Sunday, June 29, 2014

Web Development : Publishing (FTP & Testing) - Part 3

Go back to Web Development : Publishing (FTP & Testing) - Part 2

Regardless of which FTP method selected, the steps to transfer the files are pretty much the same. First, connect to the host computer. When you signed up for hosting, the company provided you with login credentials for requirements such as this. Refer to any documentation you received at that time, or access your host company’s website to search for the following three key information: web server address, username, and password. (Check the initial registration email you received, or your host’s control panel.)

 
Above shows what FileZilla looks like when you first open the app. You enter the web server address which is probably something like ftp.sitename.com – your username, and password in the spaces provided along the top. Following authentication the bottom right portion will update to display the host computer’s files and folders. Meanwhile your local files and folders are shown on the left.

If you are connecting to a site you will likely want to connect to again in the future, it’s efficient to set up a saved connection. To do so, choose File > Site Manager and click the New Site button. Then enter the required information in the General tab before clicking the Advanced tab. Here, save yourself some time on subsequent visits by entering in the default local directory, as we did in below.

 
In other words, browse to the location where this site’s files are stored on your local computer and save that location here. This way each time you connect to this site in FileZilla, it will automatically display the related files.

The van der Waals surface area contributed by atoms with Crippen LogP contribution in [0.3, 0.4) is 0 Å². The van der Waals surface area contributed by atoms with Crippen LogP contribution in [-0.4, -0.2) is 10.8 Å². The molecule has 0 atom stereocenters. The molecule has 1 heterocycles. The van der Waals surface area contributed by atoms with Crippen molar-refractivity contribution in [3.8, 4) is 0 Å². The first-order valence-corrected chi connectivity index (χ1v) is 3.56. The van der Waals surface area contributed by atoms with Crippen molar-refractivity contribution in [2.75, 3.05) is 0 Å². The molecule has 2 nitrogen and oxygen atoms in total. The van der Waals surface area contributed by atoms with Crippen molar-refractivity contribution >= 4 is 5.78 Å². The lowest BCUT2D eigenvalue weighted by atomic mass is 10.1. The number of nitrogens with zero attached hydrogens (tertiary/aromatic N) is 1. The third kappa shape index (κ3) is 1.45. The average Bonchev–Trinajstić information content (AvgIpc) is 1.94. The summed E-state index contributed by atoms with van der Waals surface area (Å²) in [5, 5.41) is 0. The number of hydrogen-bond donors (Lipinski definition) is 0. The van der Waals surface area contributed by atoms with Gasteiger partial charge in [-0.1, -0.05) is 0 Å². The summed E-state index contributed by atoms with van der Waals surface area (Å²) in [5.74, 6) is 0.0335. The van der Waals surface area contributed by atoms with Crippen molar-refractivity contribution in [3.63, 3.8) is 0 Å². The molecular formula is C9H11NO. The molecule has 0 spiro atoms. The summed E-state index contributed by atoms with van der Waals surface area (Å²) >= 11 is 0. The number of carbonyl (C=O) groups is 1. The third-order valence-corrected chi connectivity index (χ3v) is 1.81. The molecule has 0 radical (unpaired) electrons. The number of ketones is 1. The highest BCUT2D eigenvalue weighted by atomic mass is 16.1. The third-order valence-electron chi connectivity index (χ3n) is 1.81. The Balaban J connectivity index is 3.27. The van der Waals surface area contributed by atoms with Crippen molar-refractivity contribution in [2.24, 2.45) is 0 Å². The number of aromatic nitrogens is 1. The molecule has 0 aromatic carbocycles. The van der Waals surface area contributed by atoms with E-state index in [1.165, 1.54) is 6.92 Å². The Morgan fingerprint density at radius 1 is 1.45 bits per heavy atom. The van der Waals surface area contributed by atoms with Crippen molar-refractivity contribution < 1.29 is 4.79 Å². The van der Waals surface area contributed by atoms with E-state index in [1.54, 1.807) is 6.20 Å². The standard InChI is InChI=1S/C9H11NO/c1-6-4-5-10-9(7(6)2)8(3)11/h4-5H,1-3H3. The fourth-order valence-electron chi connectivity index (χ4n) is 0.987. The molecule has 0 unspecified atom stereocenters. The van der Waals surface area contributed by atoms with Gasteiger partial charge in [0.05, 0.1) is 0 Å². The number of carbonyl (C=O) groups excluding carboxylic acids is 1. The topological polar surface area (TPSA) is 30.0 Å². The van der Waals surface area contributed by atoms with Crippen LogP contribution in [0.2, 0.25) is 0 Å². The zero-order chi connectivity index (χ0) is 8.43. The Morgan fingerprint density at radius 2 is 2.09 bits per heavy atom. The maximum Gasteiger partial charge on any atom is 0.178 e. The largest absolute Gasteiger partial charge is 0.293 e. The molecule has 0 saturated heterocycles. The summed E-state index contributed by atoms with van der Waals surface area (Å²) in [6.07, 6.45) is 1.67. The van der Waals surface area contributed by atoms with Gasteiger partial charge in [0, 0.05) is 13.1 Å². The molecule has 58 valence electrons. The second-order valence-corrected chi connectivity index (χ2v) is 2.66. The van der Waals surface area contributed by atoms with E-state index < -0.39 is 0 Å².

Note that the default remote directory will vary according to your host company’s server setup. You can try /www as we’ve done here, or check with your host company to determine the default folder in which all your
web files should be uploaded.

When you’re connected, transferring files is easily accomplished in one of several ways.
• You can simply double-click the file or folder you wish to transfer.
• You can right-click (Control-click on the Mac) the file and select the option that describes your intended action (i.e., download, add file to queue, create directory, and so on).
• Drag a file or folder from one window to the other.

It’s important to remember that once a file has been transferred to a host company’s computer, it is accessible on the web (provided surfers have the corresponding web address). It’s wise to test your pages thoroughly before publishing them. Likewise, after you make a change to a web page on your local computer, you’ll need to upload (publish) that change to the host company computer before those changes can be visible to web surfers.

Preventing access

Search engines are constantly trolling the web in search of new pages to add to their index. So even if you just uploaded a new page but haven’t given anyone the web address, a search engine can still find and list it.

If you want to prevent a file from being found via search engines, you can add another meta tag to your page’s header element, like this:
<meta name=”robots” content=”noindex”>
The name attribute specifies the page’s availability to search engine robots, then adding ‘noindex’ to the content attribute specifies this page should not be added to the index.

Go back to Web Development : Publishing (FTP & Testing) - Part 1
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